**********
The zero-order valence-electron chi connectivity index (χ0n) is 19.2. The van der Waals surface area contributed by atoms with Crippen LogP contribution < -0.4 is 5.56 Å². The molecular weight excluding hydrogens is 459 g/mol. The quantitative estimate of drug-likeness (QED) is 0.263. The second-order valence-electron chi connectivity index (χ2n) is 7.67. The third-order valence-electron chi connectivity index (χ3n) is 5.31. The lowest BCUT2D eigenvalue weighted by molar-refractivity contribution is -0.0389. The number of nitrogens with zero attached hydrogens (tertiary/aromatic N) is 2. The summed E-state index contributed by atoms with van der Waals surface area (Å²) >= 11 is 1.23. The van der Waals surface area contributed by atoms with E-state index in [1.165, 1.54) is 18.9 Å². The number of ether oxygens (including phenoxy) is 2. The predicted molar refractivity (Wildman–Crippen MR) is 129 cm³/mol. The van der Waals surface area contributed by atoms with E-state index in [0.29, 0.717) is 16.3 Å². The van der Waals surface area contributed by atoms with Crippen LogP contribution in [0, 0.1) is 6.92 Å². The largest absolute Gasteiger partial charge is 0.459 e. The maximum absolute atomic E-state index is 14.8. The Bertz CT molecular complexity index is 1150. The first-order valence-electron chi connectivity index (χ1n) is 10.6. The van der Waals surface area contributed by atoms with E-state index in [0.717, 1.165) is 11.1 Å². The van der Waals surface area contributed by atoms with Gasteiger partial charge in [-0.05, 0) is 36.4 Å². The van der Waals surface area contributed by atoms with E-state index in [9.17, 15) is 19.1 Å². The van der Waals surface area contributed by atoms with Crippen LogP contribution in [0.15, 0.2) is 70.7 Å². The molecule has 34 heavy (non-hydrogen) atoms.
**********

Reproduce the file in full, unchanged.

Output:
The zero-order valence-electron chi connectivity index (χ0n) is 19.2. The van der Waals surface area contributed by atoms with Crippen LogP contribution < -0.4 is 5.56 Å². The molecular weight excluding hydrogens is 459 g/mol. The quantitative estimate of drug-likeness (QED) is 0.263. The second-order valence-electron chi connectivity index (χ2n) is 7.67. The third-order valence-electron chi connectivity index (χ3n) is 5.31. The lowest BCUT2D eigenvalue weighted by molar-refractivity contribution is -0.0389. The number of nitrogens with zero attached hydrogens (tertiary/aromatic N) is 2. The summed E-state index contributed by atoms with van der Waals surface area (Å²) >= 11 is 1.23. The van der Waals surface area contributed by atoms with E-state index in [1.165, 1.54) is 18.9 Å². The number of ether oxygens (including phenoxy) is 2. The predicted molar refractivity (Wildman–Crippen MR) is 129 cm³/mol. The van der Waals surface area contributed by atoms with E-state index in [0.29, 0.717) is 16.3 Å². The van der Waals surface area contributed by atoms with Crippen LogP contribution in [0, 0.1) is 6.92 Å². The largest absolute Gasteiger partial charge is 0.459 e. The maximum absolute atomic E-state index is 14.8. The Bertz CT molecular complexity index is 1150. The first-order valence-electron chi connectivity index (χ1n) is 10.6. The van der Waals surface area contributed by atoms with E-state index in [0.717, 1.165) is 11.1 Å². The van der Waals surface area contributed by atoms with Gasteiger partial charge in [-0.05, 0) is 36.4 Å². The van der Waals surface area contributed by atoms with E-state index in [9.17, 15) is 19.1 Å². The van der Waals surface area contributed by atoms with Crippen LogP contribution in [0.15, 0.2) is 70.7 Å². The molecule has 34 heavy (non-hydrogen) atoms.